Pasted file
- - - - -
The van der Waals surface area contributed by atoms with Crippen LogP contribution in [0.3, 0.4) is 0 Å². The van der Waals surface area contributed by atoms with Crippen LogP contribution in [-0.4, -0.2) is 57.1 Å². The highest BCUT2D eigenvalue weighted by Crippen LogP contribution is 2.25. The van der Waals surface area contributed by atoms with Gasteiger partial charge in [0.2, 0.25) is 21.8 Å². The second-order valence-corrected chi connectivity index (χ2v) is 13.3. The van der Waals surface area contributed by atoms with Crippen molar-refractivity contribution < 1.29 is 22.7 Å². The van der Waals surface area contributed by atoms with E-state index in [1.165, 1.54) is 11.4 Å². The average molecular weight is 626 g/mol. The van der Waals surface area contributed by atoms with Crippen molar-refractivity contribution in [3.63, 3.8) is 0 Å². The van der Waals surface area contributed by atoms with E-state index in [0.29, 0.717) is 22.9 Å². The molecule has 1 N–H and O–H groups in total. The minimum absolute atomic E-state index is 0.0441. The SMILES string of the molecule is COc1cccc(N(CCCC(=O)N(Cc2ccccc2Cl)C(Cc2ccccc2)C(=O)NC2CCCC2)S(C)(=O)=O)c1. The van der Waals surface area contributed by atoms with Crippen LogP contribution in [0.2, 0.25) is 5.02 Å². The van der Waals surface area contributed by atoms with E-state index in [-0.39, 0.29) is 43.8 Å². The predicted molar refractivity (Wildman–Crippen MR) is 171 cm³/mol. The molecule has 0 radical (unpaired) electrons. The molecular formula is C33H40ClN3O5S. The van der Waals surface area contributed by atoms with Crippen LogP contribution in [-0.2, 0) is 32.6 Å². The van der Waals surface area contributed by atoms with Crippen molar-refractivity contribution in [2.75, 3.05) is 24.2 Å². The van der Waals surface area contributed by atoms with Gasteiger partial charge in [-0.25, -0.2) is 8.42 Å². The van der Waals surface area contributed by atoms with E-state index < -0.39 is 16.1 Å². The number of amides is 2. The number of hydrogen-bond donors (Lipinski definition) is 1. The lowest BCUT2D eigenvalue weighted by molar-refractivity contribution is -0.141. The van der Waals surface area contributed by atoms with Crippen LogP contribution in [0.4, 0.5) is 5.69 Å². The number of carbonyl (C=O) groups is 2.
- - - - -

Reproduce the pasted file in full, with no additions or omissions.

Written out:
The van der Waals surface area contributed by atoms with Crippen LogP contribution in [0.3, 0.4) is 0 Å². The van der Waals surface area contributed by atoms with Crippen LogP contribution in [-0.4, -0.2) is 57.1 Å². The highest BCUT2D eigenvalue weighted by Crippen LogP contribution is 2.25. The van der Waals surface area contributed by atoms with Gasteiger partial charge in [0.2, 0.25) is 21.8 Å². The second-order valence-corrected chi connectivity index (χ2v) is 13.3. The van der Waals surface area contributed by atoms with Crippen molar-refractivity contribution < 1.29 is 22.7 Å². The van der Waals surface area contributed by atoms with E-state index in [1.165, 1.54) is 11.4 Å². The average molecular weight is 626 g/mol. The van der Waals surface area contributed by atoms with Crippen molar-refractivity contribution in [3.63, 3.8) is 0 Å². The van der Waals surface area contributed by atoms with E-state index in [0.29, 0.717) is 22.9 Å². The molecule has 1 N–H and O–H groups in total. The minimum absolute atomic E-state index is 0.0441. The SMILES string of the molecule is COc1cccc(N(CCCC(=O)N(Cc2ccccc2Cl)C(Cc2ccccc2)C(=O)NC2CCCC2)S(C)(=O)=O)c1. The van der Waals surface area contributed by atoms with Crippen LogP contribution in [0.2, 0.25) is 5.02 Å². The van der Waals surface area contributed by atoms with E-state index in [-0.39, 0.29) is 43.8 Å². The predicted molar refractivity (Wildman–Crippen MR) is 171 cm³/mol. The molecule has 0 radical (unpaired) electrons. The molecular formula is C33H40ClN3O5S. The van der Waals surface area contributed by atoms with Crippen LogP contribution in [-0.2, 0) is 32.6 Å². The van der Waals surface area contributed by atoms with Crippen molar-refractivity contribution in [2.75, 3.05) is 24.2 Å². The van der Waals surface area contributed by atoms with Gasteiger partial charge in [-0.25, -0.2) is 8.42 Å². The van der Waals surface area contributed by atoms with E-state index < -0.39 is 16.1 Å². The number of amides is 2. The number of hydrogen-bond donors (Lipinski definition) is 1. The lowest BCUT2D eigenvalue weighted by molar-refractivity contribution is -0.141. The van der Waals surface area contributed by atoms with Crippen LogP contribution in [0.4, 0.5) is 5.69 Å². The number of carbonyl (C=O) groups is 2.